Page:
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iron in soil

Posted by veggiecanner Id 04 (My Page) on
Fri, Nov 4, 05 at 0:20

On the Pepper Joes catalog there is a statement about spinich grown today has only a fraction of the iron on it as the spinich that was grown in the 50's.
How do I make sure my spinich has all the iron it should have for good nutrition.


Follow-Up Postings:

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RE: iron in soil

Well, first of all try and confirm that it really is true that the iron content of spinach has decreased dramtically. Ask "Pepper Joe" for his source for this information.

A lot of this belief lacks any confirmation (that I have seen) and is based upon rumor and speculation. I am not saying it isn't true, I am saying I would verify the source before accepting it as truth.

OK, so you want to grow spinach and ensure it gets plenty of iron. First, iron is a micro nutrient meaning plants don't need much, but they do need some. Very few soils are iron deficient so no supplimentation is necessary in most cases and if you are adding organic matter to your soil you have no need to worry about it.

Iron is bound to the soil in a form that plants cannot use if the ph is too alkaline. Do you know the ph of your soil? Most all veggies prefer soil that is slightly acidic to neutral and alkaline soils are trouble. Generally this problem manifests itself in iron chlorosis, but other forms of nutrient deficiencies also occur in alkaline soils too.

Another issue is too much phosphorus. This is one problem with using manufactured fertilizers, but it is also a problem with fertilizers labelled according to their NPK values regardless of origin. I do not know what soil type you have, but clay soils and soils with good organic matter are almost never deficient in phosphorus. It is a basic ion thing. Negatively charged ions are attracted to positively charged ions. Most plant nutrients are positively charged ions. Organic matter and clay particles are negatively charged which is why clay soils are usually fertile (the nutrients "stick" and is also why soils rich in organic matter retain nutrients better than soils lacking organic matter. A big exception is nitrogen in nitrate form which is negatively charged which is why nitrogen leeches from soil and becomes a pollution problem.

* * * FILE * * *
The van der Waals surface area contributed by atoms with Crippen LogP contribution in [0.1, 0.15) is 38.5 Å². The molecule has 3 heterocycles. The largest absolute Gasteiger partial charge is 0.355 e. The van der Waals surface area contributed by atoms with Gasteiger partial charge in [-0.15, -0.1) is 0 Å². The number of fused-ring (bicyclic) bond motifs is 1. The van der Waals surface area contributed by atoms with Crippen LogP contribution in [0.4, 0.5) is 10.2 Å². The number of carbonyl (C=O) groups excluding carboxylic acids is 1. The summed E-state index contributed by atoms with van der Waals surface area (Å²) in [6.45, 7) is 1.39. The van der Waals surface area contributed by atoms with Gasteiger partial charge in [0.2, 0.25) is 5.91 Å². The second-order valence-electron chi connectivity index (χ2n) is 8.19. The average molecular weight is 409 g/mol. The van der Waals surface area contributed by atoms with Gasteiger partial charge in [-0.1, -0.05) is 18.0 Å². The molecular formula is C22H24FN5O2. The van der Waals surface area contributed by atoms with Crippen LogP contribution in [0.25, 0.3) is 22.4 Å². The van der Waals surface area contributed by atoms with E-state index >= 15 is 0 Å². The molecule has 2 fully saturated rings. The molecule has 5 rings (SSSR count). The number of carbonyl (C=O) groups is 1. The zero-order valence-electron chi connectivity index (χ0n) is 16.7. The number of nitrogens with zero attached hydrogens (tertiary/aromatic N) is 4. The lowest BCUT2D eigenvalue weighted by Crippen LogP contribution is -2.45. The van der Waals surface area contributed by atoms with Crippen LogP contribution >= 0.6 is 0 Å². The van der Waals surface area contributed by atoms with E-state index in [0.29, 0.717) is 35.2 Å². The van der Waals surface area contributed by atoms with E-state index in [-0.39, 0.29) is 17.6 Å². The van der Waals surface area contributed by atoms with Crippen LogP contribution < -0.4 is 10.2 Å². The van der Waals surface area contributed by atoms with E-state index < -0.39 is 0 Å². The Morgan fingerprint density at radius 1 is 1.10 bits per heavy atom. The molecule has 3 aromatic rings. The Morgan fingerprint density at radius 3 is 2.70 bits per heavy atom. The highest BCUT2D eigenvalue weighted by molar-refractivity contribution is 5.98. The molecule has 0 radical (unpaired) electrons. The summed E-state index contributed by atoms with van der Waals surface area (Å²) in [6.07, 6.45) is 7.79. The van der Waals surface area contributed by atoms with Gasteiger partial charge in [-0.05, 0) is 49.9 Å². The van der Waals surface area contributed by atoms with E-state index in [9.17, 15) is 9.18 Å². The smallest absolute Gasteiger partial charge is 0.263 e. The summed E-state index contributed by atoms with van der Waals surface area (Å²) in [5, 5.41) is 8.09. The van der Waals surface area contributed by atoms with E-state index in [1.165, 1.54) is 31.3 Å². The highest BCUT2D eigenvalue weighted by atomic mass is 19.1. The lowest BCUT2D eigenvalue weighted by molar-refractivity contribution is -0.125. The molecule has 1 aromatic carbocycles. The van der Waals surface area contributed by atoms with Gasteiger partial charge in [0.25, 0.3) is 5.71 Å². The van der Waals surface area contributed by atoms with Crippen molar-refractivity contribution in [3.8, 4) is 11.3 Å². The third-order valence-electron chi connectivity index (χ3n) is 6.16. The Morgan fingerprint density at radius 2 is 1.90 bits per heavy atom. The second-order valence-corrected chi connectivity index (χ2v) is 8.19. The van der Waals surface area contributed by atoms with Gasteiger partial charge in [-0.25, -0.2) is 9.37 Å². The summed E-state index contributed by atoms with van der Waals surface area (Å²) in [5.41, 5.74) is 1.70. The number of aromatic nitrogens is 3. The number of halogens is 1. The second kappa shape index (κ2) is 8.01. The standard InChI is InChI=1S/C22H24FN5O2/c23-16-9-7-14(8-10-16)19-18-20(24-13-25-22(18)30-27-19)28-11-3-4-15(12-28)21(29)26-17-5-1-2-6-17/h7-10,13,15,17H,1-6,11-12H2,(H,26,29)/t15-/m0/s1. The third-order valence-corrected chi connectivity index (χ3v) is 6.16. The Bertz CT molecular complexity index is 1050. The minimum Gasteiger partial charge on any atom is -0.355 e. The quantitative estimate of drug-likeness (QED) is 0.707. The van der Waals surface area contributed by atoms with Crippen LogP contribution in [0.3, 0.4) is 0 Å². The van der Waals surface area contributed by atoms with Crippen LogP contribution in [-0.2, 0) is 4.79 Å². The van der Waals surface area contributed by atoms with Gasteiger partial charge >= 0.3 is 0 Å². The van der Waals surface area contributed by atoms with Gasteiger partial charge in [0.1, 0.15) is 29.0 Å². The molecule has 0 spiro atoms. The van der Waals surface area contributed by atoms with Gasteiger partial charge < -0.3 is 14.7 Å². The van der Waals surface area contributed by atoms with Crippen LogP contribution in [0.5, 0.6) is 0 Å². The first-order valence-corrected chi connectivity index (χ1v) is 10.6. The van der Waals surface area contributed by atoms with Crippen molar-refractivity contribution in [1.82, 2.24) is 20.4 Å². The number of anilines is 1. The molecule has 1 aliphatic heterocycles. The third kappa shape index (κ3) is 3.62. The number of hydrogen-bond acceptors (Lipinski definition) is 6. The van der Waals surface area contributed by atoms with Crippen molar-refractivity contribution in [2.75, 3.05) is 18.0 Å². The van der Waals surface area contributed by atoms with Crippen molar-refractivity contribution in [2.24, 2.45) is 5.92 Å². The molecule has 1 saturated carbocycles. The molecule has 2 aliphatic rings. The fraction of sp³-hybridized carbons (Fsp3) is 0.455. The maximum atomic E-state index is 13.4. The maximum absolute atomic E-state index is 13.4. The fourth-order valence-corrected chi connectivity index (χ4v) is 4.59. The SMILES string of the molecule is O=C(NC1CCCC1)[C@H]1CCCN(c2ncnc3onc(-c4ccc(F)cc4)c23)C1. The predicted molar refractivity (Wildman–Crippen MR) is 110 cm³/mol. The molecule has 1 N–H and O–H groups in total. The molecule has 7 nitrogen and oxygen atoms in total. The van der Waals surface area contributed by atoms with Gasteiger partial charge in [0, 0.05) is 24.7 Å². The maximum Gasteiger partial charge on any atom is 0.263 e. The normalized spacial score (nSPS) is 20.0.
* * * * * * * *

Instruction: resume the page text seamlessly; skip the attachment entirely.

An excess of phosphorus prevents assimilation of iron and zinc. Unless a soil test reveals a lack of phosphorus, don't add any in the form of store bought fertilizers if maximum iron uptake is important to you.

Anyway, these facts have led some to conclude that the use of too much fertilizer over the years has resulted in crops which no longer contain the same nutritive value as they used to when soils were more 'balanced'.

Long story short is ask those who make the claims for their sources. If the plant looks healthy it is almost certainly getting enough iron.


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RE: iron in soil

Username, check with the Food and Drug Administration from where people are making the statements that most of the food we eat is lower in nutritional value today than even 50 years ago.